Python global Statement

In any namespace, declaring a variable with the global statement will store and retrieve that variable immediately from the module scope. For example:

x = "2"  # x is now defined within the module namespace
def example():
	x = "3" # x is now defined as 3 within the local namespace of example
	def method():
		global x  # x will now be defined as being within the module scope
		x = "4" # x is now defined as 4 within the local and module namespace
		def function():
			x = "5" # x is now defined as 5 within the local namespace of function
			print("Function Scope: " + x)
		function()
		print("Method Scope: " + x)
	method()
	print("Example Scope: " + x)
example()
print("Module Scope: " + x)
> Function Scope: 5
> Method Scope: 4
> Example Scope: 3
> Module Scope: 4

Within the method namespace we declared x as being a global variable, or a variable within the module namespace. After the global statement, changes to the x variable changed the variable within the module scope as well, leading to the final print of the module scope x as 4.

Notice that in the above code, defining x as global within one namespace did not forever declare that the name was in the module scope. You can see that after function assigned the value to be 5, it only persisted within the function namespace. The global statement only serves to declare that a variable within the namespace in which it is invoked is defined within the module scope.


Python nonlocal Statement

Where the global statement serves to declare a variable within the module scope, the nonlocal statement declares that the variable is within the scope of the next enclosing namespace. For example:

x = "2"  # x is now defined within the module namespace
def example():
	x = "3" # x is now defined as 3 within the local namespace of example
	def method():
		nonlocal x  # x will now be defined as being within the example scope
		x = "4" # x is now defined as 4 within the local and example namespace
		def function():
			x = "5" # x is now defined as 5 within the local namespace of function
			print("Function Scope: " + x)
		function()
		print("Method Scope: " + x)
	method()
	print("Example Scope: " + x)
example()
print("Module Scope: " + x)
> Function Scope: 5
> Method Scope: 4
> Example Scope: 4
> Module Scope: 2

We can see that the nonlocal statement allowed Python to declare the variable x within the method namespace as also being within the next enclosing namespace example. This did not alter the assignment of the variable within any of the outer scopes, as the module namespace still had x assigned to 2.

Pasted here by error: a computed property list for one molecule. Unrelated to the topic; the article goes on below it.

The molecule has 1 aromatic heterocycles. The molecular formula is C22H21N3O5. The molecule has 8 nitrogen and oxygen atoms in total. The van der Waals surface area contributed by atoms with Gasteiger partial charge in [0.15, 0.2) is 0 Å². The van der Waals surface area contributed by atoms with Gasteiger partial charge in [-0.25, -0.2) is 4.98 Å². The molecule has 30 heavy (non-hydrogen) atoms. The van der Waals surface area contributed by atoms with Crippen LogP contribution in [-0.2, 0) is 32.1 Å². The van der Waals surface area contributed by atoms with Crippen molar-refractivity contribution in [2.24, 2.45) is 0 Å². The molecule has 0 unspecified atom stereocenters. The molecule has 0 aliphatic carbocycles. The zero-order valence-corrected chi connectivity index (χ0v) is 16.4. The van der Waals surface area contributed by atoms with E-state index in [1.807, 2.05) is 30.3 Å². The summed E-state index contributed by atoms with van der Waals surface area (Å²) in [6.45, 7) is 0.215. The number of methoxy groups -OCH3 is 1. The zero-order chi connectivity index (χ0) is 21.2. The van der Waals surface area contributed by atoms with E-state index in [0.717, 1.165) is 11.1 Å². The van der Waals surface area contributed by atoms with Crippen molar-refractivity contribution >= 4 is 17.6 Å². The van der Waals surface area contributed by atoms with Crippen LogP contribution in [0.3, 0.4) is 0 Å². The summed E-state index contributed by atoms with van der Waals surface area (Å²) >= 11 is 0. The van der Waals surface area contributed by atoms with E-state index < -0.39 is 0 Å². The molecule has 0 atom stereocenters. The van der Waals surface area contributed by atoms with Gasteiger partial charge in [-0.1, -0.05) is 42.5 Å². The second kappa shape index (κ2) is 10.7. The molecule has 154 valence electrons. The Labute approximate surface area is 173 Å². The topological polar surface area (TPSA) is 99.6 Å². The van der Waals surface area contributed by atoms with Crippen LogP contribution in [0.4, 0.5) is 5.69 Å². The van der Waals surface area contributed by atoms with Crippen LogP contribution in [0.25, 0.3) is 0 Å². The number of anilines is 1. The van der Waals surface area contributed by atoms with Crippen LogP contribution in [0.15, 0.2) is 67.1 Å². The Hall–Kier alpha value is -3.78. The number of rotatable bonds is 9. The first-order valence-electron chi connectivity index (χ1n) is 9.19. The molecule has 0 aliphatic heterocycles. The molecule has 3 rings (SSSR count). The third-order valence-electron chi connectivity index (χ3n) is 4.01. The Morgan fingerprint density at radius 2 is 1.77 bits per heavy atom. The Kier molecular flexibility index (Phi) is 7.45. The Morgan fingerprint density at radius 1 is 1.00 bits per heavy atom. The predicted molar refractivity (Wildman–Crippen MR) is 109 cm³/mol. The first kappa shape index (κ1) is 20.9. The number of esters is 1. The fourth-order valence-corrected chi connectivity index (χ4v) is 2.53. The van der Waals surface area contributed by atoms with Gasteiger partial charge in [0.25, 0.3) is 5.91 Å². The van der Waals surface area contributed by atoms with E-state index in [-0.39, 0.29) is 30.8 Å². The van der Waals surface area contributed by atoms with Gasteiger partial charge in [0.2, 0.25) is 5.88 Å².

Note that the nonlocal statement will fail if the next enclosing scope is the module scope:

x = "2"  # x is now defined within the module namespace
def example():
	nonlocal x  # x will now be defined as being within the example scope
	x = "3" # x is now defined as 3 within the local namespace of example
> SyntaxError: no binding for nonlocal 'x' found

If the next enclosing scope is the module scope, then the global statement will need to be used instead.


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Python Namespaces and Scopes Practice Problems

  1. Without running the code, predict the output of the following:
x = "2"  
def example():
	x = "3"
	def method():
		global x
		x = "4" 
		def function():
			nonlocal x
			x = "5" 
			print("Function Scope: " + x)
		function()
		print("Method Scope: " + x)
	method()
	print("Example Scope: " + x)
example()
print("Module Scope: " + x)

    Solution

  1. Without running the code, predict the output of the following:
x = "2"  
def example():
	x = "3"
	def method():
		global x
		x = "4" 
		def function():
			global x
			x = "5" 
			print("Function Scope: " + x)
		function()
		print("Method Scope: " + x)
	method()
	print("Example Scope: " + x)
example()
print("Module Scope: " + x)

    Solution

  1. Suppose we have the following list of lists:
ll = [[0, 0, 0, 0, 0],
	  [0, 0, 0, 0, 0],
	  [0, 0, 0, 0, 0],
	  [0, 0, 0, 1, 0],
	  [0, 0, 0, 0, 0],
	  [0, 0, 0, 0, 0]]

We want to create two loops to read the data. The outer loop will iterate over the outer list (the “rows”), the inner loop will iterate over the inner lists (the “columns”), and both will break once a 1 is encountered. Note that once the 1 is encountered on the inner loop, it must stop the outer loop as well. Write a piece of code that uses the global statement to accomplish this.     Solution

  1. Suppose we import a module that contains some numerical packages for using the Buckingham Pi Theorem, in which there exists a function called pi that is not the irrational number $\pi$. we also imported the math module that has a variable pi that is the irrational number $\pi$. How can we tell Python which of these objects to use in a given setting?     Solution

  2. A developer working on a project with you made a mistake in one of their modules such that an important variable you need to import directly into your program is named open. After importing this variable using the from [module] import open, you can no longer open files using the builtin open function. If you must import the open variable direction (no [module].open), then what is one method for accessing the builtin open function?     Solution


Solutions

1.

> SyntaxError: no binding for nonlocal 'x' found

Recall that the nonlocal statement refers to the next enclosing scope that is not the module scope. While the next enclosing scope was the method scope, the x variable was declared a global statement within that enclosing scope, therefore the x variable was effectively in the module scope.

2.

> Function Scope: 5
> Method Scope: 5
> Example Scope: 3
> Module Scope: 5

3. Python has no method of breaking an outer loop from within an inner loop, therefore we will have to either pass a flag variable to the outer loop from an inner loop function, or use a global variable.

break_loops = False
def inner(inlist):  # Define an inner reading loop function
	global break_loops
	for i in inlist:
		if i == 1:
			break_loops = True
			break	
for i in ll:
	inner(i)
	if break_loops:
		break

4. This is the ultimate reason why we want to avoid using the from [module] import [object] syntax when importing modules. This format copies the object from the namespace of the target module to the module scope or global scope. If we import objects from modules using the import [module] method, then we can explicitly tell Python in which namespace it should look for the variable with [module].pi.

5. While in this example we cannot specify the namespace of the open variable we imported, we can use the workaround solution of calling __builtin__.open to access the usual open function.